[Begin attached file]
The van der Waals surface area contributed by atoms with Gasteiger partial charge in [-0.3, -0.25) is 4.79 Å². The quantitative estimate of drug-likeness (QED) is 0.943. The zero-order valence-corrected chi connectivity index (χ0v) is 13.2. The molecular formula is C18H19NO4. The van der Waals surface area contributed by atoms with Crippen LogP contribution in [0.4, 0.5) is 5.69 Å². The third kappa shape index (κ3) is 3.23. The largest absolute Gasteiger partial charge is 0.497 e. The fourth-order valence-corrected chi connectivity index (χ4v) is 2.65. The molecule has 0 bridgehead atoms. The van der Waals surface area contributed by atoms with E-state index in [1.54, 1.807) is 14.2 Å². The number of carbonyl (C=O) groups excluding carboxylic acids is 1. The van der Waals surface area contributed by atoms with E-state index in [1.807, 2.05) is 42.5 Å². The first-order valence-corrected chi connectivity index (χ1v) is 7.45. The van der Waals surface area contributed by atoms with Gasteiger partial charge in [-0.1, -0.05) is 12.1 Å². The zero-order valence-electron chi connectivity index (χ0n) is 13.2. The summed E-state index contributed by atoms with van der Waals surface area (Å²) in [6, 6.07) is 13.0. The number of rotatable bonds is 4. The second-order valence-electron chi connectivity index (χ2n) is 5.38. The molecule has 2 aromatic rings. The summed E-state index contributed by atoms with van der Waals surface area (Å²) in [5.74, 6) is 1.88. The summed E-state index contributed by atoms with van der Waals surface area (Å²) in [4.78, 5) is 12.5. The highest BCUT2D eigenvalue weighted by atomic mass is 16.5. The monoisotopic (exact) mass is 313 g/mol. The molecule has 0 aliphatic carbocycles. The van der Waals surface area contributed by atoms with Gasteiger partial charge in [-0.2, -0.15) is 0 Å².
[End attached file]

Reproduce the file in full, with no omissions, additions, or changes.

The van der Waals surface area contributed by atoms with Gasteiger partial charge in [-0.3, -0.25) is 4.79 Å². The quantitative estimate of drug-likeness (QED) is 0.943. The zero-order valence-corrected chi connectivity index (χ0v) is 13.2. The molecular formula is C18H19NO4. The van der Waals surface area contributed by atoms with Crippen LogP contribution in [0.4, 0.5) is 5.69 Å². The third kappa shape index (κ3) is 3.23. The largest absolute Gasteiger partial charge is 0.497 e. The fourth-order valence-corrected chi connectivity index (χ4v) is 2.65. The molecule has 0 bridgehead atoms. The van der Waals surface area contributed by atoms with E-state index in [1.54, 1.807) is 14.2 Å². The number of carbonyl (C=O) groups excluding carboxylic acids is 1. The van der Waals surface area contributed by atoms with E-state index in [1.807, 2.05) is 42.5 Å². The first-order valence-corrected chi connectivity index (χ1v) is 7.45. The van der Waals surface area contributed by atoms with Gasteiger partial charge in [-0.1, -0.05) is 12.1 Å². The zero-order valence-electron chi connectivity index (χ0n) is 13.2. The summed E-state index contributed by atoms with van der Waals surface area (Å²) in [6, 6.07) is 13.0. The number of rotatable bonds is 4. The second-order valence-electron chi connectivity index (χ2n) is 5.38. The molecule has 2 aromatic rings. The summed E-state index contributed by atoms with van der Waals surface area (Å²) in [5.74, 6) is 1.88. The summed E-state index contributed by atoms with van der Waals surface area (Å²) in [4.78, 5) is 12.5. The highest BCUT2D eigenvalue weighted by atomic mass is 16.5. The monoisotopic (exact) mass is 313 g/mol. The molecule has 0 aliphatic carbocycles. The van der Waals surface area contributed by atoms with Gasteiger partial charge in [-0.2, -0.15) is 0 Å².